Pound to Dollar Rate Consolidates Gains

Pound to Dollar Rate Consolidates Gains

The pound, which clawed its way up from multi-month lows last week, continued its recovery on Monday before hitting a speed bump having broken through the 1.36 barrier. However, the UK currency received a boost on Tuesday morning from the latest IHS Markit/CIPS UK Services Purchasing Managers’ Index (PMI) survey.

Firms in the UK’s dominant services sector hiked prices at a record pace in September as they contended with surging cost pressures and plummeting new orders due to supply issues and staff shortages. The closely monitored survey showed that new order growth weakened for the fourth consecutive month, with new business increasing at its slowest pace for six months.

Overall service sector output exceeded expectations, however, with the survey posting a reading of 55.4 last month, up from the six-month low of 55 registered in August and surpassing economists forecast of 54.6.

According to Tim Moore, economics director at IHS Markit: “The supply chain crisis put a considerable brake on recovery in the UK service sector during September. Survey respondents widely noted that shortages of staff, raw materials and transport had resulted in lost business opportunities. Consequently, new orders expanded at the slowest pace since the end of the winter lockdown, while backlogs of work accumulated as service providers struggled to find candidates to fill vacancies.”

By this morning, the pound vs dollar rate was hovering just above the 1.36 level.

US services activity continues to grow

The dollar was firm Tuesday ahead of the closely watched Nonfarm Payrolls at the end of the week, which could prompt the Federal Reserve to start tapering stimulus imminently. The US currency was also supported by an equity sell-off and safe-haven demand amid concerns surrounding the risk of global stagflation.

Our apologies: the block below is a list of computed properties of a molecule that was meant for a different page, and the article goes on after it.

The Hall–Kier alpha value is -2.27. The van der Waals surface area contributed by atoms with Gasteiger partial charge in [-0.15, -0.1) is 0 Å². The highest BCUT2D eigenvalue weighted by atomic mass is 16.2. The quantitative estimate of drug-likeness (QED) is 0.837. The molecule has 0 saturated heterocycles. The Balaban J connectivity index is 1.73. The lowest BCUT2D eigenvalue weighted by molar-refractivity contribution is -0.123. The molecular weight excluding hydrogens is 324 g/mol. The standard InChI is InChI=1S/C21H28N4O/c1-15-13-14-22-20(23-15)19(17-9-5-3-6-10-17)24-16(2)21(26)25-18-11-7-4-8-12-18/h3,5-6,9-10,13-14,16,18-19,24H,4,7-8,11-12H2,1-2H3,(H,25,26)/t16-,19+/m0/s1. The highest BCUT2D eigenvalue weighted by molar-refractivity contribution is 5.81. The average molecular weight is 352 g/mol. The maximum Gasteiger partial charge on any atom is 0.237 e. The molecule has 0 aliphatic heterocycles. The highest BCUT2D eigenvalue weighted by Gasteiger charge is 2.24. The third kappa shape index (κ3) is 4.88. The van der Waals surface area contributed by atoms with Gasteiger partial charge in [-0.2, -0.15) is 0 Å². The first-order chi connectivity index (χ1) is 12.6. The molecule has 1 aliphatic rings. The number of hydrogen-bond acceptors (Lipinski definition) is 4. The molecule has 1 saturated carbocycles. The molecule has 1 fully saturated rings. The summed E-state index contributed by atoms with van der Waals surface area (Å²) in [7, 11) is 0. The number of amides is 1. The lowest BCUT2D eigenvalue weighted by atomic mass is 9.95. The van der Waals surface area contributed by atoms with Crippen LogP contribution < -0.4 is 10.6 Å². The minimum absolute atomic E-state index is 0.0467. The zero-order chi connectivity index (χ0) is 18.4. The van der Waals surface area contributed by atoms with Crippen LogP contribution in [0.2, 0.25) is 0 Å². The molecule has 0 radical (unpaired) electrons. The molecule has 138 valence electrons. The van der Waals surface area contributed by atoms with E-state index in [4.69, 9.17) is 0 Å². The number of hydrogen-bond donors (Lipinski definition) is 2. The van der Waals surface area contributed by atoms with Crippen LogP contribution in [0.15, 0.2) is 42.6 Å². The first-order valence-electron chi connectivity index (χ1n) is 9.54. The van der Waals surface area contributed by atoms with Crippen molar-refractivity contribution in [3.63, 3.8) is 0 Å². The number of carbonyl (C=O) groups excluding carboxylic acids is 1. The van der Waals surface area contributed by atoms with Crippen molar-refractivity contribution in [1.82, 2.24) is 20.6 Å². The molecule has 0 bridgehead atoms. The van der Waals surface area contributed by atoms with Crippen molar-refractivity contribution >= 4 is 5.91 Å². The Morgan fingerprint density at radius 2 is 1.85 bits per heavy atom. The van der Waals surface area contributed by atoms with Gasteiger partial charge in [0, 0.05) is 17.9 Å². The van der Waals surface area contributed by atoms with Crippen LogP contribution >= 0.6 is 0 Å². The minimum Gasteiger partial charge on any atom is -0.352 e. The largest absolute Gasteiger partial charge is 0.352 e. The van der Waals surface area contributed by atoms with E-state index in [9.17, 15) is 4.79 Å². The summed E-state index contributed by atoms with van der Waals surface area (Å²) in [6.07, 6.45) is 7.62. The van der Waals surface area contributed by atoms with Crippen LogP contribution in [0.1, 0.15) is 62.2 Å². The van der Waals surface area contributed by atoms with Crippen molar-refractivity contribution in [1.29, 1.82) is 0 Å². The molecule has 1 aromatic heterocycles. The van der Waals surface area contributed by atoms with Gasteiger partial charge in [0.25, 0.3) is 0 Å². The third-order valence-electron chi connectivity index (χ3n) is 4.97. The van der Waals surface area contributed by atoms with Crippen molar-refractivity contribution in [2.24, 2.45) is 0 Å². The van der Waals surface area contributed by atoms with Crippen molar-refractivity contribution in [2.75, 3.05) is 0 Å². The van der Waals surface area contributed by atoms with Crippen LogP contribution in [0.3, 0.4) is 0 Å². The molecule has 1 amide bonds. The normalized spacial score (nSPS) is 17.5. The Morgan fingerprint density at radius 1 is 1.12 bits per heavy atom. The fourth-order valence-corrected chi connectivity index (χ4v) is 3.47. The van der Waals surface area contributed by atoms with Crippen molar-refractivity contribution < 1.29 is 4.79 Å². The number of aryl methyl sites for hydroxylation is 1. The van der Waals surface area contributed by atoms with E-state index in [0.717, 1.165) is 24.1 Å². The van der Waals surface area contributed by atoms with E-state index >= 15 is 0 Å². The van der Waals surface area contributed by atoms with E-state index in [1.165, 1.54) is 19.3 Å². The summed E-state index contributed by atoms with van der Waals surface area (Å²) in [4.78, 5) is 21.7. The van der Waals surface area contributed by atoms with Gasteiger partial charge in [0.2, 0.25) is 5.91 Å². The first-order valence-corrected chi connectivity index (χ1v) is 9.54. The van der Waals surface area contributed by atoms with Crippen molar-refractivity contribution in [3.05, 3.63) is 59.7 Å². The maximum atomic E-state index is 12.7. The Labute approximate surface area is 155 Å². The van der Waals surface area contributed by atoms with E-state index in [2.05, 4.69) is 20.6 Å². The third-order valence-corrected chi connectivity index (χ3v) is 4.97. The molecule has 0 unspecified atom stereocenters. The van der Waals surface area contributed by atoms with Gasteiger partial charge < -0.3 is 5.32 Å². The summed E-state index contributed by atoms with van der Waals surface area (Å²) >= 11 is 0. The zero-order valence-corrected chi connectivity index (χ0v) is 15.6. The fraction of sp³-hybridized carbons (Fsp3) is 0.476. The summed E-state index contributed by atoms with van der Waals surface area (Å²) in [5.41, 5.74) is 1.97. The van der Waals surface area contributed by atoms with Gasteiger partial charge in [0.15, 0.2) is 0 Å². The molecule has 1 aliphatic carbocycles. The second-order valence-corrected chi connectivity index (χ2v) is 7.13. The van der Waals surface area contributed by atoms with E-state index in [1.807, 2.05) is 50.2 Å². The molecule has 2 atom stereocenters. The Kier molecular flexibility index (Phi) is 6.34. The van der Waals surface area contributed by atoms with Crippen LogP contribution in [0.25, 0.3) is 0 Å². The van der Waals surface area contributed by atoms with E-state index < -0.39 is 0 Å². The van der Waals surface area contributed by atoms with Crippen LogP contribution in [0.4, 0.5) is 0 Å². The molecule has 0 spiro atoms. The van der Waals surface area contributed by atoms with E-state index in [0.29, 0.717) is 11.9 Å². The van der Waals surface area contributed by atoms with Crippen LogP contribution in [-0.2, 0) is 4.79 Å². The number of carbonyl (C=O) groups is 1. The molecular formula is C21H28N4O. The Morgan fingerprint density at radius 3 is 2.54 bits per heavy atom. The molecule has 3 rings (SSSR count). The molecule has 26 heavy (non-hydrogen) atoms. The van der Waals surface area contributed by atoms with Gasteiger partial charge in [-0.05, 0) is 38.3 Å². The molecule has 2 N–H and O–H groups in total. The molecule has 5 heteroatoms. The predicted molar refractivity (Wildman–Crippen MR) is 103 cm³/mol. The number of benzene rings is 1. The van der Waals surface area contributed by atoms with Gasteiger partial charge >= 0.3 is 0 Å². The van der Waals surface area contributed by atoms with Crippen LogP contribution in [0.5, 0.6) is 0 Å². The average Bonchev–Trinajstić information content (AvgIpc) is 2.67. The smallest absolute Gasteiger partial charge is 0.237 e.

Activity in the US services industry – which accounts for more than two-thirds of domestic economic activity – ticked up in last month, but growth is being hindered by an ongoing shortage of inputs and subsequent resulting high prices as the pandemic persists. The Institute for Supply Management (ISM) survey reported on Tuesday that “ongoing challenges with labour resources, logistics, and materials are affecting the continuity of supply.”

The ISM’s non-manufacturing activity index rose to 61.9 in September from a reading of 61.7 the previous month. Anything over 50 indicates growth in the services sector. Economists had forecast the index would drop to 60.

Looking ahead

The Markit Construction PMI for September is published in the UK today and is forecast to slip lower.

The ADP Employment Change reading for September is scheduled for release from the US economy today.